4 out of 5 stars

Placebo. Ryan Phillippe. The raunchy teen comedy. You can still find them around today. But Cruel Intentions is a bittersweet symphony of 1990s nostalgia. Bittersweet because of the stinging irreverence in the writing and directing of Roger Kumble. “Da bomb” ’90s youth culture is all but dead, making way for the glib egoism of the new millennium.

Teen-driven comedies and horrors boomed in the 1980s, and a decade later, both genres were hurtling inevitably towards the same societal Y2K. Jawbreaker, Drop Dead Gorgeous, Teaching Mrs. Tingle, Idle Hands, and yes, Cruel Intentions, all came out in 1999 and centred around teen deaths. Actual horrors like Scream (1996), The Faculty (1998), and Disturbing Behavior (1998) feel positively quaint. Like his contemporaries, Kumble doesn’t ask ‘how do you do, fellow kids?’ so much as ‘are you kids alright?’

Sebastian (Phillippe) presents himself as a sullen and directionless teenager. His therapist notes ‘verging on pyshopathic [sic]’ just above her reminder to bill him for the complimentary self-help book. Empathy seems all but dead at the turn of the 20th-century. That belief is why Sebastian and his step-sister Kathryn (Sarah Michelle Gellar) have such cruel intentions towards everyone they meet. Sebastian isn’t interested in pop psychology. His warped self-actualisation has led him to enjoy the fallout of his latest conquest.

The therapist’s daughter (Tara Reid) wails over the phone after her nude photos leak online. A humiliating, nasty, horrendous act. And yet, the robotic website repeating “you. are. a. slut.” is wickedly funny. She screams “cut the psycho babble bullshit, mom!” and her reveal that Sebastian did it sends the cold professional into a blustering f-bomb rage. Sebastian walks away smiling, already wooing the next naïve young woman. This is our opening sequence, and our protagonist is an absolute bastard.

Like Patrick Bateman praising Huey Lewis and the News before a murder in American Psycho (2000), the hip superficiality is very much on the nose. Cruel Intentions takes a satirical swipe at its source material by twisting the sex comedy genre to expose the monstrous behaviour of its horny teenage protagonists.

The opening credits, which read “suggested by the novel Les Liaisons dangereuses,” feature Brian Malko whining “Every You, Every Me.” Understanding Pierre Choderlos de Laclos’ 1782 novel informs the film’s brazen eccentricity. The French nobility in the novel share the same pompous austerity as the students at their Ivy League American counterparts. The epistolary form of the novel offered a subjective perspective of these characters shaking free from the stifling weight of traditional values. In their attempt to buck social norms, they become morally unmoored themselves.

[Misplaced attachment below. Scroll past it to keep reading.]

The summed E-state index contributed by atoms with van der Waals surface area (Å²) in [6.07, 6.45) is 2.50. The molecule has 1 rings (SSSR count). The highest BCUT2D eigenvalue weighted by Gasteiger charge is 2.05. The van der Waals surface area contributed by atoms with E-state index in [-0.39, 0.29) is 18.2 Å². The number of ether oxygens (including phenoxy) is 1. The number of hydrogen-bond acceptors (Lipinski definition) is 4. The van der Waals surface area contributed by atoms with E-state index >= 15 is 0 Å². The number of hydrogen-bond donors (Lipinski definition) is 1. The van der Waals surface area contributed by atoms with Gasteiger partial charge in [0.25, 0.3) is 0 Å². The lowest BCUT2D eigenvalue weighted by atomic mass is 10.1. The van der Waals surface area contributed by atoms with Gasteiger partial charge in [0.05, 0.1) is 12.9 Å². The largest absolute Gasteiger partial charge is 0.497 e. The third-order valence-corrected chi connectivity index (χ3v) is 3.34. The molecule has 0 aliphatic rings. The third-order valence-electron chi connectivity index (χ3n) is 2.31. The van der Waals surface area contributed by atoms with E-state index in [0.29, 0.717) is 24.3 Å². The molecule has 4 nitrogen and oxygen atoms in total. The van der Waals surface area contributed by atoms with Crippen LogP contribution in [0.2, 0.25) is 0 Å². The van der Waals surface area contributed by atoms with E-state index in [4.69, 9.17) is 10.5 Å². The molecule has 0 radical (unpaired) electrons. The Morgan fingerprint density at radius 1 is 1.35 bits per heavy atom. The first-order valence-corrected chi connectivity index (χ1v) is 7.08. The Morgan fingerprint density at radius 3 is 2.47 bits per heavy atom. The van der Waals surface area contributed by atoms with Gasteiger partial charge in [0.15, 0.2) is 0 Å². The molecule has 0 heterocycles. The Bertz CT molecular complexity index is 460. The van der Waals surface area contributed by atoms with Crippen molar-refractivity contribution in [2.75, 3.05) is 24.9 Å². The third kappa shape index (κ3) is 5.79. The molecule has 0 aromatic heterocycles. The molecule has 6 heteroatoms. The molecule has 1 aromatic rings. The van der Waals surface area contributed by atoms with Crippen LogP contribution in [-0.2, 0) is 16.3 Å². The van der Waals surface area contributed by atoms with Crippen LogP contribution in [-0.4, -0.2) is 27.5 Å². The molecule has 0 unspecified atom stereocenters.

Our two protagonists live life to the full by antagonising others. Sebastian, however, grows “sick of sleeping with these insipid Manhattan debutantes; nothing shocks them anymore.” The ever-greater highs of debauchery are wearing thin, and they are now reticent about each other’s latest pursuits. Defiling the new headmaster’s uppity daughter before school starts and ruining the reputation of Kathryn’s exes’ new girlfriend are hardly worth the effort. Wikipedia lists this as a romantic drama, which is utterly absurd. Aside from perhaps the saccharine 10-minutes of the last act, Cruel Intentions is a pitch-black comedy when one of the major romantic gestures involves step-siblings betting with the prize of “you can put it anywhere.”

When Sebastian pursues his target, Annette (Reese Witherspoon), he recognises that she can’t be wooed so easily. So he ups his game and immediately dismantles her published thesis, in which she doesn’t think “people our age are mature enough to experience those emotions.” Though set up as his foil and a decent human being, her goody-two-shoes mentality still infantilises young adults by suggesting they aren’t capable of complex sentiments. Sebastian becomes the embodiment of ‘the worst person you know who just made a great point’.

A film about the worst people needs charismatic actors to pull off this acerbic wit, and Cruel Intentions features a memorable cast. Sarah Michelle Gellar was currently filming the third season of Buffy the Vampire Slayer (1997-2003) and had already worked with Phillippe on I Know What You Did Last Summer (1997). In each role, Gellar eagerly explored any range outside of the blonde cheerleader archetype. She near enough hunted down Kumble to get this role despite her agent’s protests. Her palpable enthusiasm translates into Kathryn relishing every pointed snipe and shift to be the meanest bitch in the room.

At this time, Witherspoon was no stranger to playing opposite terrible people. Starring as similarly positive foils in American Psycho and Election (1999), her genuine intelligence elevated all three roles. As Kumble praises, “there’s no way the movie would have been successful if it weren’t for Reese’s talent as a writer.” It’s surprising to hear that after finding Annette “too demure,” the role was considered “too much of a woman influenced by a guy’s manipulations,” when that is absolutely not what Annette is in the final film.